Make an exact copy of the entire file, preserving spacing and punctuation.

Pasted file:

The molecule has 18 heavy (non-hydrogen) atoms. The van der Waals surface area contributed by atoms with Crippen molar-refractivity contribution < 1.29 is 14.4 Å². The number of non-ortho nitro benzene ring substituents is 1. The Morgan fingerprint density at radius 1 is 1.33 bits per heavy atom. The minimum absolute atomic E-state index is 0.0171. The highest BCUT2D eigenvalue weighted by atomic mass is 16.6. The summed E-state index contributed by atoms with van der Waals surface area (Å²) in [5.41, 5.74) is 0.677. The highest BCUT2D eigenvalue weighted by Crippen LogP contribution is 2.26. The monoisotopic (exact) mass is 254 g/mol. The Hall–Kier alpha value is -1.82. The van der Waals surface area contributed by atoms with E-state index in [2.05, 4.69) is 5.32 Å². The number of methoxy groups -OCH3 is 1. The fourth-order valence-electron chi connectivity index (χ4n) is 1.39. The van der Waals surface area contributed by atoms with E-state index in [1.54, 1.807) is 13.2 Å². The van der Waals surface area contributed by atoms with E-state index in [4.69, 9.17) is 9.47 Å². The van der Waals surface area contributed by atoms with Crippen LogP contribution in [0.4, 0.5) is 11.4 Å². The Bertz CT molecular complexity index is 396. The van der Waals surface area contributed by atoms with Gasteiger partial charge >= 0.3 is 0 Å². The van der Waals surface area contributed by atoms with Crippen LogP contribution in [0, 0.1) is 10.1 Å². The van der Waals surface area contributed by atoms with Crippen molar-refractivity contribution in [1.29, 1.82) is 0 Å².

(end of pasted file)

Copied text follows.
The molecule has 18 heavy (non-hydrogen) atoms. The van der Waals surface area contributed by atoms with Crippen molar-refractivity contribution < 1.29 is 14.4 Å². The number of non-ortho nitro benzene ring substituents is 1. The Morgan fingerprint density at radius 1 is 1.33 bits per heavy atom. The minimum absolute atomic E-state index is 0.0171. The highest BCUT2D eigenvalue weighted by atomic mass is 16.6. The summed E-state index contributed by atoms with van der Waals surface area (Å²) in [5.41, 5.74) is 0.677. The highest BCUT2D eigenvalue weighted by Crippen LogP contribution is 2.26. The monoisotopic (exact) mass is 254 g/mol. The Hall–Kier alpha value is -1.82. The van der Waals surface area contributed by atoms with E-state index in [2.05, 4.69) is 5.32 Å². The number of methoxy groups -OCH3 is 1. The fourth-order valence-electron chi connectivity index (χ4n) is 1.39. The van der Waals surface area contributed by atoms with E-state index in [1.54, 1.807) is 13.2 Å². The van der Waals surface area contributed by atoms with E-state index in [4.69, 9.17) is 9.47 Å². The van der Waals surface area contributed by atoms with Crippen LogP contribution in [0.4, 0.5) is 11.4 Å². The Bertz CT molecular complexity index is 396. The van der Waals surface area contributed by atoms with Gasteiger partial charge >= 0.3 is 0 Å². The van der Waals surface area contributed by atoms with Crippen LogP contribution in [0, 0.1) is 10.1 Å². The van der Waals surface area contributed by atoms with Crippen molar-refractivity contribution in [1.29, 1.82) is 0 Å².